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What Does True Bypass Do?
What Is True Bypass?
Whether you're a tone connoisseur or have a casual interest in tone, you've likely seen the term "True Bypass". So what is it? The short answer is that True Bypass allows a guitar's signal to pass through an effect pedal that is turned off without the signal being affected. In other words, if you are running your signal through a pedal with True Bypass, and the pedal is turned off, it's as if there's no pedal there at all.
What Happens If There Is No True Bypass?
If a pedal does not have True Bypass, disengaging the pedal means that the signal does not bypass or "skip" the wiring in the pedal. Rather, the signal goes through the pedal's wiring, but the effect is just turned off.
Why Does This Matter?
We know that the difference between pedals with true bypass and pedals without it means that the signal travels differently, but how does this affect tone? It helps to think about the signal flow. A cardinal rule of an analog signal is that over distance and through processing that doesn't "amplify" the signal, it will naturally get weaker. If you have ten pedals turned off between you and your amp, and they don't have True Bypass, the signal traveling through every pedal's wiring will degrade the signal. If those ten pedals have True Bypass, now you're only factoring in the total length of the cable.
To sum it up simply: True Bypass preserves your tone across pedals, because the signal is "truly" being bypassed.
Are There Downsides to True Bypass?
So far, this explanation seems to suggest that every pedal you buy should have True Bypass. However, it's not that simple. Remember the principle that a signal degrades over length? Well if one is "truly bypassing" an effects pedal, it's as if there's one long guitar cable from guitar to amp. Therefore, long cables (typically over 25 feet), can start to lose some high end tone if run through these effects pedals. Pedals without True Bypass often have a "buffer" (called "Buffered Bypass"). This means that the signal is effectively "reset" when the cable reaches the pedal.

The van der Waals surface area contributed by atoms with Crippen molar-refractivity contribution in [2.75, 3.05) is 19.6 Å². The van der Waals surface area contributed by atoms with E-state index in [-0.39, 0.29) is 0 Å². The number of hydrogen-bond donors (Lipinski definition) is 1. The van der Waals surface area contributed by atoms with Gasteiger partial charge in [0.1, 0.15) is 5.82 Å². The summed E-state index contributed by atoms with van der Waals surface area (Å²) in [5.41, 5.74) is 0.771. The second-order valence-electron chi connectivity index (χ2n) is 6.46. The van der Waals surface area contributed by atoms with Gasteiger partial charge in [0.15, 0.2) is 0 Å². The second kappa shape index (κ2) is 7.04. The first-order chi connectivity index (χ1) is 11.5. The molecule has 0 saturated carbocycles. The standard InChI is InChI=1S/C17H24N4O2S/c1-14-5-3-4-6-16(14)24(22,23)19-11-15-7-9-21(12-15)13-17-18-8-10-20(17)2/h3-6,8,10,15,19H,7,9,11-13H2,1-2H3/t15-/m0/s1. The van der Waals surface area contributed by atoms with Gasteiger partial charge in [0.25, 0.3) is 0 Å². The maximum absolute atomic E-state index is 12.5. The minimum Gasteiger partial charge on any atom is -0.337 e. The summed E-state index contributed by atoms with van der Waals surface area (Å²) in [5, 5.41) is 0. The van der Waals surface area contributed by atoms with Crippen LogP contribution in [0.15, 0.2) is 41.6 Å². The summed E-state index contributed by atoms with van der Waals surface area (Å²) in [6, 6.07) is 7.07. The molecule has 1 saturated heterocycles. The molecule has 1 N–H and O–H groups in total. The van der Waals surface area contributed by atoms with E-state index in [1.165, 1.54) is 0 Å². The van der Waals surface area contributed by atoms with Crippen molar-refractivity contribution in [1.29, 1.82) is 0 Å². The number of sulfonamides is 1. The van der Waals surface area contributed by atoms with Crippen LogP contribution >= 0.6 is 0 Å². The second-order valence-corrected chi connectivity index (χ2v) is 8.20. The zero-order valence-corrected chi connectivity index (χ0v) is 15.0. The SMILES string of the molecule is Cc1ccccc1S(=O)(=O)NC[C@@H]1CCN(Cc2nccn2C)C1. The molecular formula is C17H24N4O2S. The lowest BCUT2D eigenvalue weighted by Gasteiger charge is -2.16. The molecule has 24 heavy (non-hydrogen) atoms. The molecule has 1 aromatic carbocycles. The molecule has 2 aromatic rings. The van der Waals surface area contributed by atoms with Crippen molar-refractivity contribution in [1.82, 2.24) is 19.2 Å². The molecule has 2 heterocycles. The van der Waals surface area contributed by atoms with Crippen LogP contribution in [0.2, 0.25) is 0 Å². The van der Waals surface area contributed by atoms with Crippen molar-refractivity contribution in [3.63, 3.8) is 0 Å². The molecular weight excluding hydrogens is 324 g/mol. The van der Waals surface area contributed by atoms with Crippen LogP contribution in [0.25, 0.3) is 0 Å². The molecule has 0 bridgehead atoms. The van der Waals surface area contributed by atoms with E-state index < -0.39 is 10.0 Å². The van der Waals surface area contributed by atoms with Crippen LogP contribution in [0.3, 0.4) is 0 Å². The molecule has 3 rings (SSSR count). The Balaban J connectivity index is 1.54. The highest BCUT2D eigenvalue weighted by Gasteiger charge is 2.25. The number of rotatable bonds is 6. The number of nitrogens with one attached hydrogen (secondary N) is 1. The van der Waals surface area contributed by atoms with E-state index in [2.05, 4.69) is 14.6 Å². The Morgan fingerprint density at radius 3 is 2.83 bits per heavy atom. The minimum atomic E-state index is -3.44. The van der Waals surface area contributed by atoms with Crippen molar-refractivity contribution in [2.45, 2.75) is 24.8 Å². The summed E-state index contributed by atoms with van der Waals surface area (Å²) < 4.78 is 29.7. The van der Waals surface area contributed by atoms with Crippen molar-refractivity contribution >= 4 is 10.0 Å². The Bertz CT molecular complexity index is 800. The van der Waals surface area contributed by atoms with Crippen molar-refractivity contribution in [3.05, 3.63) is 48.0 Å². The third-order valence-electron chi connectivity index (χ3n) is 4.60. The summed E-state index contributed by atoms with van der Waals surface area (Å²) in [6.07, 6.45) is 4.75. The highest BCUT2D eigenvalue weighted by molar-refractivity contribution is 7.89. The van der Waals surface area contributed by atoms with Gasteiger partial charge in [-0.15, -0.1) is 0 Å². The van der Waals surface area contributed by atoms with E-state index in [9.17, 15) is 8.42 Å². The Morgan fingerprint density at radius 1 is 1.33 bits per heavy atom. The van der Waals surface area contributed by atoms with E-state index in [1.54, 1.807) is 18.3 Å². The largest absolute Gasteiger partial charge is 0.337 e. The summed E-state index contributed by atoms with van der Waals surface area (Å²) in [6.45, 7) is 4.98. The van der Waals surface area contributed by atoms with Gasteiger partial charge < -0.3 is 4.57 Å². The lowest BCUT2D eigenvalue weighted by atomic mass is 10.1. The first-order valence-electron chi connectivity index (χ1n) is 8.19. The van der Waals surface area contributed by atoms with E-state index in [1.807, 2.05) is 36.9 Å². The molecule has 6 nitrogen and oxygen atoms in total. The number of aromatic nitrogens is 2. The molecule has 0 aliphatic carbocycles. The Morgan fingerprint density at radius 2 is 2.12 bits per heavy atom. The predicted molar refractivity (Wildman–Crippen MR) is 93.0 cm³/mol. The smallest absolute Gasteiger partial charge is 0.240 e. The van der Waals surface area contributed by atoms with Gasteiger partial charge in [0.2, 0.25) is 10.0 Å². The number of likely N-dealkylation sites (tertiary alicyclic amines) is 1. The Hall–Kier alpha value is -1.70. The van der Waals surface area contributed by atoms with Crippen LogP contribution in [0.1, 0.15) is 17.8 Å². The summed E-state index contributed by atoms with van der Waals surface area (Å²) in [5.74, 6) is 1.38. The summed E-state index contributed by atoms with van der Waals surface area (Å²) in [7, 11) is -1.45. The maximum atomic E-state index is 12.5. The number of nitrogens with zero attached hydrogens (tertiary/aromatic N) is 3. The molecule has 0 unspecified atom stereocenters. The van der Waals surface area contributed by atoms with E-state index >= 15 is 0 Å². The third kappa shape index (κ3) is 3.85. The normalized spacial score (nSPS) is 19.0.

Picture a 15 foot cable going from guitar to a pedal on one end, and another 15 foot cable from pedal to amp. If the pedal is disengaged and does not have True Bypass, you are getting the signal of two 15 foot long cables. With True Bypass, you are practically getting the signal of one 30 foot long cable.
Additionally, the design of True Bypass means that electricity is built up and disengaged in input and output coupling capacitors. The simple explanation: this can cause a "pop" sometimes when engaging and disengaging the pedal. It also means that certain effects, like trailing reverb, can come to a hard stop.
Finally, True Bypass pedals tend to cost a bit more, as it is a premium element of design.
So Do I Want True Bypass?
Ultimately, the desire to have True Bypass in your latest pedal purchase is up to your specific needs. Consider your signal chain and your uses. If you've got a short signal chain, and you need an effect that will be off most of the time in your live show, consider True Bypass. If you love the sound of an effect pedal without it, and you don't have a ton of pedals in your rig, don't overthink it! If you're scratching your head about this (and as gear geeks, we've ALL been there), you can always talk to us, online or in store, and we'll help you out.
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